We are about to leave Detroit for Dallas.  I keep thinking of all the foreign cities I’ve been to and what to expect or anticipate of Mexico City.  I thought earlier how that each city you travel to is like looking into your soul, a place where you come to terms with who you are.  Coming from suburban, somewhat rural Indiana, for me, cities, especially large foreign cities, have always captivated and intrigued me.    There is something intangible about their intensity and promise of opportunity.  Cities hold secrets and tell stories and in your visit, you become part of the narrative, or network of narratives that are linked yet hard to separate and draw out from each other.   The city is a place of deep reflection and exploration.  Not like the wooded countryside, whose episodes are somehow familiar, the city offers the unfamiliar.

We arrive in Houston rerouted from Dallas, only then to “gas and go” and we are up again, speeding through a world of white, with no sense of up or down, only feeling the rocking of the plane, buffeted by the storm the size of an entire country.  We anticipate that our stay in Dallas may be at least another day, as there is only one runway cleared.  Likewise, we are the only plane flying, like a lone fish in a tumultuous sea.  We look out onto ripples that flow across the asphalt landscape.  No one is leaving this place soon.  The white streaks on the ice look like the splashes of a thousand Molotov cocktails, their color stringing out like gasoline, only here, they are white not black.

Fortunately, we leave Houston, heading towards Mexico City.  The sky is dark with a fiery red sky peaking over the horizon, hurtling orangish light onto the blackened night, which is enlivened by thousands of twinkling lights of Dallas.

My thoughts keep turning back to Egypt and its challenge to the established autocracy.  Being in Cairo only nine months ago brings a certain vividness to the protests on screen.  Traveling down the Nile looking at the hazy palm trees, walking by the pyramids ushered by a man in an orange blazer with black uzi, a dining room lit only by candle light, or the aquamarine color of the all too neglected beach of Alexandria.  All so vivid, all so real in my mind.  I can almost hear the people chanting their demands.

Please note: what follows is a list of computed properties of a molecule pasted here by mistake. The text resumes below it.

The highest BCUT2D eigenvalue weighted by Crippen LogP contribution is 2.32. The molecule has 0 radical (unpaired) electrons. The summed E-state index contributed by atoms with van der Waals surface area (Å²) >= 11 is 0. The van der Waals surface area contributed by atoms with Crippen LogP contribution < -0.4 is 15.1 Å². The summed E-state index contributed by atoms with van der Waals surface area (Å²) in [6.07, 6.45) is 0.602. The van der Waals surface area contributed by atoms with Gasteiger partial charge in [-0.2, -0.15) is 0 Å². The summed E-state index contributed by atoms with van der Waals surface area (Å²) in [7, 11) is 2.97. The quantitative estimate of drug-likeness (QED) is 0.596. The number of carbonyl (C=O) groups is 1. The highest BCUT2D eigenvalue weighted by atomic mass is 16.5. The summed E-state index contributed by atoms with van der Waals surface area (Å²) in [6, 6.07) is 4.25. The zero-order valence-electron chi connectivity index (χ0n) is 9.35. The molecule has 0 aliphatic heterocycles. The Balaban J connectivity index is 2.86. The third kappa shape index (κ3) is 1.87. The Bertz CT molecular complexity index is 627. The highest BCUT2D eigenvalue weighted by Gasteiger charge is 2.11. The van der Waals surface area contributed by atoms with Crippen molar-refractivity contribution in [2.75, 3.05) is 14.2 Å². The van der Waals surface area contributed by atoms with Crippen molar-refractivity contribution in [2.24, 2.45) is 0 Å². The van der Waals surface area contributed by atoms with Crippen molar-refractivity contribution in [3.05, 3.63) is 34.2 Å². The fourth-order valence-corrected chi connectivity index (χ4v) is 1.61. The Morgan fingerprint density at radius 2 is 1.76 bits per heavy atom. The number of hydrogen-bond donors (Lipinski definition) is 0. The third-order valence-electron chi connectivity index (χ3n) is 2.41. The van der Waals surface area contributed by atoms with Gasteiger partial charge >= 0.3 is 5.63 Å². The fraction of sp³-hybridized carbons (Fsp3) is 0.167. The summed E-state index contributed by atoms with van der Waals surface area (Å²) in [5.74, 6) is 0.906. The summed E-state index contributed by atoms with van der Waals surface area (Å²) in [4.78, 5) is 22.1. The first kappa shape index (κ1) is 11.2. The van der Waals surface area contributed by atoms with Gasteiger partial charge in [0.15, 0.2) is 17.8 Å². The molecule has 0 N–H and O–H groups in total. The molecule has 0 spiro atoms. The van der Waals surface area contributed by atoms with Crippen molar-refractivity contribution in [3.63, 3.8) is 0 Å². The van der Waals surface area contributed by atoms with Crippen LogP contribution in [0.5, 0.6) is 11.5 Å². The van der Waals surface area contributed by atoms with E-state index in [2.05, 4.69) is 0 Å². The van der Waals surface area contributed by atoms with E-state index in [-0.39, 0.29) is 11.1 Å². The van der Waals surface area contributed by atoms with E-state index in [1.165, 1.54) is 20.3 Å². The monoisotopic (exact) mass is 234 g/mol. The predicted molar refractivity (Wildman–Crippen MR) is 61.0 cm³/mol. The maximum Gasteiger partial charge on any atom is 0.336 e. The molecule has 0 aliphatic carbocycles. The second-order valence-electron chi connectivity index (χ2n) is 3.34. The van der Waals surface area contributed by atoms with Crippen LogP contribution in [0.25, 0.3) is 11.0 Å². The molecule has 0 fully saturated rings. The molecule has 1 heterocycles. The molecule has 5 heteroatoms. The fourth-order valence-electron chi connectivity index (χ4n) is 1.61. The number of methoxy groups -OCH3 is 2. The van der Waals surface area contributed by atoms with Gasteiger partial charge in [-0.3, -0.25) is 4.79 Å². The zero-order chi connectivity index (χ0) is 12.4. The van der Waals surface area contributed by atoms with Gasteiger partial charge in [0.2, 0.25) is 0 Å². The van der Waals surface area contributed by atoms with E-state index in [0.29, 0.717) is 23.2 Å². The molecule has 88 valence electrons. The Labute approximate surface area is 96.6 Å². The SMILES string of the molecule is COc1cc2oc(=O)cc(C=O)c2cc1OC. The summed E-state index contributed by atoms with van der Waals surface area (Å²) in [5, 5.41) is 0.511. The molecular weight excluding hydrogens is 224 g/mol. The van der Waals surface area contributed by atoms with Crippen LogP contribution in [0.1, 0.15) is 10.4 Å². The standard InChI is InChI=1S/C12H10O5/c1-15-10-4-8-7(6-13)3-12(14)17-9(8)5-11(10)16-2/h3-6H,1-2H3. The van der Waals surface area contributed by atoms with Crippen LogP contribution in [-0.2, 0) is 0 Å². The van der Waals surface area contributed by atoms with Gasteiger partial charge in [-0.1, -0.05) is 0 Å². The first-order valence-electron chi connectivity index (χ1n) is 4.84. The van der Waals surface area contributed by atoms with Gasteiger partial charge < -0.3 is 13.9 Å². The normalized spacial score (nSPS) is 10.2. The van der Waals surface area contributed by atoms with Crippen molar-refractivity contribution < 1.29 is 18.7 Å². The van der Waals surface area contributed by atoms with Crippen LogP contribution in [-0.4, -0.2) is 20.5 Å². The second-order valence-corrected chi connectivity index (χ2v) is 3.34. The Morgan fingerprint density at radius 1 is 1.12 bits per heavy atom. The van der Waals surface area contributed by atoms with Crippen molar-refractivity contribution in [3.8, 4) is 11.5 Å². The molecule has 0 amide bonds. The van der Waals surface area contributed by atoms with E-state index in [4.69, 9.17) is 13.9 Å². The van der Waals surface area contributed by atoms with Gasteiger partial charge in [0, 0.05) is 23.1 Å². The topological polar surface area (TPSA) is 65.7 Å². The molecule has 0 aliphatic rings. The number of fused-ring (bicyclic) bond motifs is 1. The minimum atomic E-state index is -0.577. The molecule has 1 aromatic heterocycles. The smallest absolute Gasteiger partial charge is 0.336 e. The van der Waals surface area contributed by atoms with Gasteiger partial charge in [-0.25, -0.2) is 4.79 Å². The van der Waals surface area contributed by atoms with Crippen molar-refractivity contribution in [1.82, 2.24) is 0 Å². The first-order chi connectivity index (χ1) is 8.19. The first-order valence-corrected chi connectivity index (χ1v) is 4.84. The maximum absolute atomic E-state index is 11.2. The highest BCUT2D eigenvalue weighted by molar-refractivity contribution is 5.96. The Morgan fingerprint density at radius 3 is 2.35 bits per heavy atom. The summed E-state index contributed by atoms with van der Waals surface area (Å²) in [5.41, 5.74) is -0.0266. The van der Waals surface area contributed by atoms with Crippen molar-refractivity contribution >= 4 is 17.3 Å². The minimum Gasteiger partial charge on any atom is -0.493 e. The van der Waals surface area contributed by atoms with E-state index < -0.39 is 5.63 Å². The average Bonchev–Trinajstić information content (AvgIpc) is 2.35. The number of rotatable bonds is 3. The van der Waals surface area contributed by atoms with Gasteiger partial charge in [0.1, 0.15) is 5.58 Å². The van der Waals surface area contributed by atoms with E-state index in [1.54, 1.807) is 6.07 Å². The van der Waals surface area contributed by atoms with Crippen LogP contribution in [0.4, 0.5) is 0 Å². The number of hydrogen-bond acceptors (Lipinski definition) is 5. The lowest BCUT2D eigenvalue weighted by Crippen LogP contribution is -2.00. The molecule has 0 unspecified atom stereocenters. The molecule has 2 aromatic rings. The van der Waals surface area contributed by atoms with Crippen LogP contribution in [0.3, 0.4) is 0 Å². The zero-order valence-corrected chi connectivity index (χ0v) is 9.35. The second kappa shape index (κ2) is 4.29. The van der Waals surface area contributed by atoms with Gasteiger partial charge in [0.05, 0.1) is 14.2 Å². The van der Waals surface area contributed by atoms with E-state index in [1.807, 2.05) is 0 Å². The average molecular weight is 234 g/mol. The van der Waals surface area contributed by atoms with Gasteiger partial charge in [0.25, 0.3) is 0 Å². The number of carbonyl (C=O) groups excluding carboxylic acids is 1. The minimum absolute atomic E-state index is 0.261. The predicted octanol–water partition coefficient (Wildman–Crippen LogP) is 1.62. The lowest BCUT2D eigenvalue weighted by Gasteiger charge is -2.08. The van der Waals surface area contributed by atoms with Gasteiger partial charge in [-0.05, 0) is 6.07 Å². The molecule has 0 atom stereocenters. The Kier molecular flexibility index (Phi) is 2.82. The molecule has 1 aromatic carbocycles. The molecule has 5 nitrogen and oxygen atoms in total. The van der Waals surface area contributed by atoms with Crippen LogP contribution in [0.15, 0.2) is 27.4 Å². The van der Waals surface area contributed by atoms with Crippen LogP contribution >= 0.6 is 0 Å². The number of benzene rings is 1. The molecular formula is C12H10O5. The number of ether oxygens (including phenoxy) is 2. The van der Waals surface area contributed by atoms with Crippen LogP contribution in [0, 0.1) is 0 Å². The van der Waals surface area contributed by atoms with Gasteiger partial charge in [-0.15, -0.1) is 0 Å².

I stare out the window again, seeing Corpus Christi, our last Texas city, as a network, its strings of highways glowing strong against the twinkling backdrop.  It is like bright, hot lava against the black earth, pooling and then slowly flowing out the path of least resistance, its energy slowly dissipating, but its path begun.  Hours later, my head bobs awake, and out the right side window, I see the Mexico City sprawling out along the black landscape. Unlike the American cities, whose lights visually connect all parts of inhabitation, Mexico City’s disjointed patterns flow up and down in completely separated pockets of light, the black landscape separating them, like islands amidst a sea of black.  The landscape continues immensely, flowing up and down the landscape, and then we dip to the left, my view of the city fading below the window, and then out the left window, I look.  The city continues and that which had previously overwhelmed was only half of the whole Mexican totality,  the megalopolis never ending.